Ireland finds it difficult to assume the role of policeman for...

DUBLIN – Two years after Brussels tightened its data protection measures, Ireland is finding it difficult to assume its role as a policeman in this area and to crack down on the US digital giants that have set up their European headquarters on the island.
The GDPR, launched in 2018, provides regulatory agencies with greater power to protect consumers from the dominance of , Google, Apple and Twitter.
These groups have chosen Ireland to set up their headquarters in Europe as their tax system has conveniently suited them, and it is consequently up to Dublin to provide the appropriate framework to regulate their work on behalf of the European Union, especially with regard to the use of personal data.
And if Ireland’s regulatory body, the Data Protection Committee, has opened investigations into a number of cases, it has not yet taken any significant sanctions.
“Ireland’s hosting of the European headquarters of these major digital companies that achieve high incomes from their sales is an economic boon for Ireland,” a European Commission official said on condition of anonymity.
“Of course, this entails obligations,” said the official, who is considered an expert on the matter. He predicted that other European countries would lose their patience if Ireland acted too leniently.
The Irish government and the concerned companies are less likely to talk about this issue, but it is not a secret that these companies chose Ireland given that the tax they impose on companies is low and does not exceed 12.5 percent, meaning that it is the lowest in Europe.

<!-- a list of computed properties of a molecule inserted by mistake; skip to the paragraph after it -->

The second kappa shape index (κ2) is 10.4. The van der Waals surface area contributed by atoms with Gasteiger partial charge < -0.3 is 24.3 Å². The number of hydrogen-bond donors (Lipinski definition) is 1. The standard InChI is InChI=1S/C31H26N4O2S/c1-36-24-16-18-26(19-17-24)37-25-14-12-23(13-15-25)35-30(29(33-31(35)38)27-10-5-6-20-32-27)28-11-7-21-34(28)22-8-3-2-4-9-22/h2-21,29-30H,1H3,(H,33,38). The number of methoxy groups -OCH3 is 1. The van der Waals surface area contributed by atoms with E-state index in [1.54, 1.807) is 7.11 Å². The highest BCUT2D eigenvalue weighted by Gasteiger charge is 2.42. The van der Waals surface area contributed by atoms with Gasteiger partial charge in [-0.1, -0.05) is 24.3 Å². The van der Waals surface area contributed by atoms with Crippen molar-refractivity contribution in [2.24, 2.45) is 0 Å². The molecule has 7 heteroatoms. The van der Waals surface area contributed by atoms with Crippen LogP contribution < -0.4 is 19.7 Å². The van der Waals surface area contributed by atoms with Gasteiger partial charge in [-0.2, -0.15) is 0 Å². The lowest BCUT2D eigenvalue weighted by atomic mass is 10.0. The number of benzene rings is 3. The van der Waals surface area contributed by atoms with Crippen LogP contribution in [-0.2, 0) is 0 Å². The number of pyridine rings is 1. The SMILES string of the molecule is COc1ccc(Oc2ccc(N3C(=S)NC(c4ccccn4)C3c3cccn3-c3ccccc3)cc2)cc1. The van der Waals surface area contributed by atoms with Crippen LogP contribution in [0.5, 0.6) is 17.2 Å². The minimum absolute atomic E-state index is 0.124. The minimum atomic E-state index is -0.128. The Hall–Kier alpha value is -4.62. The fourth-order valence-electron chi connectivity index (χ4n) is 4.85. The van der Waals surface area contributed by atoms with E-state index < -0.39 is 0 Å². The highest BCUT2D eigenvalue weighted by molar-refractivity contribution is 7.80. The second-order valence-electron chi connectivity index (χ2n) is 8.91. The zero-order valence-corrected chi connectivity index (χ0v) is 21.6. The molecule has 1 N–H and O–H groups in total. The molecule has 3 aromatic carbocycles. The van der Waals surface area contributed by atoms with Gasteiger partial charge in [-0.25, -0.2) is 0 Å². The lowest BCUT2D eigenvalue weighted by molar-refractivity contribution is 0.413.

For example, in 2018 in Ireland, Facebook achieved sales of 25.5 billion euros and paid 63.2 million in taxes, according to the Irish Trade Register.
At the same time, these global companies contribute to increasing budget revenues in Ireland, whose population does not exceed five million.
Last year, taxes paid by these companies constituted 77 percent of the total tax revenues that the state collects from companies, and 40 percent of taxes from the top ten companies.
“Ireland is a tax haven”, the general manager of the tax justice network, the non-governmental organization Tax Justice Network, acknowledged.
“Ireland depends on a small number of global pharmaceutical and technology companies and cannot afford to offend them,” he said.
Although there is no evidence of any interference from the Irish government in regulating the work of the digital giants, the Data Protection Commission is partly funded by taxes these companies pay.
The General Data Protection Regulation stipulates that the authorities must possess “the human, technical and financial resources necessary to perform their duties and exercise their powers.”
But Data Protection Committee Chair Helen Dickson said she was “disappointed” by the 16.9 million euros the government allocated to the committee in 2020.
Cobham described the situation with the phrase “austerity of the organization,” noting that the ambitions are great, but the capabilities are not sufficient.
The committee’s budget will be slightly raised in 2021 to 19.1 million euros, but this number remains far from the sums achieved by the companies it supervises.

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